The ladies stared at the maniac musician, as they, doubtless, thought him, and the president scratched his head, as if wondering whether wicked spirits were not  rioting in the cavern of mysterious sounds and rebelling against the laws of acoustics. The composer labored on, occasionally explaining some incomprehensible passage, representing, as he said, the breaking up of the frozen river Niagara, the thaw of the ice, and the dash of the mighty falls.  Peace and plenty were represented by soft strains of pastoral music, while the thunder of our naval war-dogs and the rattle of our army musketry told of our prowess on sea and land.   

The inspired composer had got about half-way through his wonderful production when Mr. Tyler restlessly arose from his chair, and placing his hand gently on Heinrich’s shoulder, said; “That may all be very fine, sir, but can’t you play us a good old Virginia reel?”  

Had a thunderbolt fallen at the feet of the musician, he could not have been more astounded.  He arose from the piano, rolled up his manuscript, and, taking his hat and cane, bolted towards the door, exclaiming;  “No sir; I never plays dance music!” 

Fortunately, Stevie Wonder has no such qualms. President Obama and his charming First Lady sat in the front row holding hands, maybe bobbing heads and shoulders as Wonder and ensemble funked it up, but the notably young and pan-ethnic White House staff, as seen on the PBS broadcast, was movin’ hips/with a feeling/from side to side. Could this spectacle possibly disconcert any American with life still in ’em? Isn’t it a glorious, immediate manifestation of the stimulus package?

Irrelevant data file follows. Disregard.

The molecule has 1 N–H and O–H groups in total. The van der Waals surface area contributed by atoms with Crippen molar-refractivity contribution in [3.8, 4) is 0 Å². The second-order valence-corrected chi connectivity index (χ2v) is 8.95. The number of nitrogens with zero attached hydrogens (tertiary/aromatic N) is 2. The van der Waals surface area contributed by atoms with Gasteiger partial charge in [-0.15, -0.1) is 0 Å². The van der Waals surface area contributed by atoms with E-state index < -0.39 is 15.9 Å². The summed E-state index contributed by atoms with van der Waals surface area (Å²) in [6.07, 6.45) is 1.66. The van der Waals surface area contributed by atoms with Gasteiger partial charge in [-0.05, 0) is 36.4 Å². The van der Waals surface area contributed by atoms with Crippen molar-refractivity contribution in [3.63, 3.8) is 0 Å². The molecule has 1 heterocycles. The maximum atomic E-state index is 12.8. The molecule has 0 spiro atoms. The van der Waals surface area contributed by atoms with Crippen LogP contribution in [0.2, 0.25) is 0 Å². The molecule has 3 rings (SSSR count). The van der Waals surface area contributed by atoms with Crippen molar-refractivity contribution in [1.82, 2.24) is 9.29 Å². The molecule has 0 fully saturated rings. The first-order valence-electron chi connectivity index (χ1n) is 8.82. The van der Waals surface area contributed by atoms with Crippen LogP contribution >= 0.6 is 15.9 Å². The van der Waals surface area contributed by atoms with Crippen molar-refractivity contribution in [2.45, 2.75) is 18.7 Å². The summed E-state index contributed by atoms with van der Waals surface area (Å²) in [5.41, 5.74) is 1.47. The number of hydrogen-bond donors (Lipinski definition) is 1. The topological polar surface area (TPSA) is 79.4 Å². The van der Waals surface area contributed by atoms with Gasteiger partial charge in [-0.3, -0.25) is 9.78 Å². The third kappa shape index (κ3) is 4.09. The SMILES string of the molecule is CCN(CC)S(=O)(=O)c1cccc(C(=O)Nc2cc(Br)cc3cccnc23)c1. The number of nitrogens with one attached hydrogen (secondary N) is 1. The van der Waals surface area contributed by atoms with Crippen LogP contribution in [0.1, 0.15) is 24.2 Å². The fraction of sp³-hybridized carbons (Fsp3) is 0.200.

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  1. Mark Stryker says

    On the subject of Jimmy Carter and jazz, there is this story that I’ve been told: At some point in the ’80s on a trip to Chicago, Carter asked some folks where to go to hear some great live jazz. He got directed to the Get Me High Lounge where saxophonists Ed Peterson and Lin Halliday were playing. The story as I heard it was that the secret service agents came in and cased out the join right before Carter entered. What’s hilarious is that the Get Me High was among greatest dives you can imagine — a crackerbox in which I remember that not only did you have to walk on the bandstand to get to the men’s room but sometimes you literally might have to walk between band members.
    Howard, I assume you were in Chicago at that point. Does this story ring a bell? (I should probably verify it sometime with Ed Peterson.)
    HM: I lived in Chicago at the time and recall the Get Me High, such a dark joint I don’t recall ever *seeing* a bathroom. Decent music, though. Good of Carter to venture there, I wonder who tipped him off. Probably Jim dj, the Man in Black (Chicagoans, including Ed Peterson, know of whom I speak).

  2. CR says

    I loved the Gershwin prize show although it’s a shame that Obama, who can clearly get down, felt he had to sit upright, with his hands properly crossed on his lap for most of this blazing hot concert. You just know he wanted to move it like he felt it! Maybe in his second term!
    HM: See Stevie Wonder at the White House getting his Award from the Prez and starting “Signed Sealed & Delivered” — (I think the rest of the performance clips must be up somewhere, too)

  3. says

    About Mark Stryker’s Get Me High post from February…I lived less than 2 blocks away and was in there many nights after work for a few years. Yes, the bathroom was on the stage.
    I remember the night when former president Jimmy Carter was there well. I was sitting at the bar before the show and my friend, Rick came in and told me the Secret Service was outside. I asked, “how do you know they’re Secret Service?” Rick replied, “They’re talking into their wrists. I stuck my head out the door and saw men in trench coats talking into their wrists.
    Here’s how he got there. President Carter’s son, Chip, lived in Evanston, and liked the Get Me High, and so took his dad there.
    At the end of the evening, we saw President Carter approach Peterson, who autographed a piece of his music and gave it to President Carter.